Beneath an Icelandic Glacier, Another Eruption Brewing

by |August 19, 2014
An eruption pierces the glaciers at the Bárðarbunga volcano. Photo: Oddur Sigurdsson, Iceland Geological Survey

An eruption pierces the glaciers at the Bárðarbunga volcano. Photo: Oddur Sigurdsson, Iceland Geological Survey

The 2,000-meter tall Bárðarbunga volcano in Iceland is at risk of eruption, an event that could send a cloud of ash and steam high into the atmosphere and cause extensive disruptions in air travel, among other effects, according to media reports. Iceland’s meteorological office has raised the risk level twice in recent days; it’s now at level orange – just below red, which would indicate an eruption is imminent.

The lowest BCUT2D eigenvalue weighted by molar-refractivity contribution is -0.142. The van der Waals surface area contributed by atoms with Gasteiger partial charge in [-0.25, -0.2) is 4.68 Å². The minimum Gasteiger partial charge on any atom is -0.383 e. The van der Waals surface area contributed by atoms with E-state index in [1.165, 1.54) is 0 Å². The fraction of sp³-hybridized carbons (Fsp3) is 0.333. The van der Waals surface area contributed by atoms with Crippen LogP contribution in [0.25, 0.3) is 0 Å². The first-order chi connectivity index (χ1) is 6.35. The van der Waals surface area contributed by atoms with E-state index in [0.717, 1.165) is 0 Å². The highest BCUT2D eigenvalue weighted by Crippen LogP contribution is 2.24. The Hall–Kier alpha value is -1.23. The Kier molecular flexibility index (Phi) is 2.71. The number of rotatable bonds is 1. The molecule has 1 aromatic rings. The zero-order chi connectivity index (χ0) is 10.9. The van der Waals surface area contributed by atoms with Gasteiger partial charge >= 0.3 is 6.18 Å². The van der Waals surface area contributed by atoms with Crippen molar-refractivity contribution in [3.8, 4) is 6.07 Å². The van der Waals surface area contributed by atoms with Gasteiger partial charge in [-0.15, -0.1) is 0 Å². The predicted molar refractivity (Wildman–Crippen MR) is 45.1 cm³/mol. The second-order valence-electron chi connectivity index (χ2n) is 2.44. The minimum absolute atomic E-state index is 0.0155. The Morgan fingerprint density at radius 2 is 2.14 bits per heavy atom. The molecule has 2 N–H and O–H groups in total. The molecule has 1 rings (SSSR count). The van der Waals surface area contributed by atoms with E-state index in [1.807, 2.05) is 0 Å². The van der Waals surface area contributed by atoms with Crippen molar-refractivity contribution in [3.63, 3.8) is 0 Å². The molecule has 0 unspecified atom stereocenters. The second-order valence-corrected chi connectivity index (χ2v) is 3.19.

The volcano sits under the country’s largest glacier, Vatnajökull, writes Earth Institute scientist Ben Orlove in a post on the Glacier Hub blog. In April 2010, another glacier-clad volcano, Eyjafjallajökull, pushed a plume of ash and steam 9,000 meters high. Flights were cancelled for six days, affecting 10 million passengers. The ash cloud spread across Scandinavia, Britain Netherlands and Germany, and far into Russia.

More than 1,400 earthquakes – a seismic swarm – have been recorded since early Saturday morning, indication of a possible eruption, according to Orlove. “Since early June, [the meteorological office has] observed that four GPS stations in the area have shown upward movement in a direction away from the volcano,” he writes. “This movement suggests that a mass of magma (molten rock beneath the earth’s surface) has been expanding upward, closer to the earth’s surface, and displacing the GPS stations.”

You can read the full post on Glacier Hub.

Read more on the Slate, Ars Technica and Telegraph (UK) websites.

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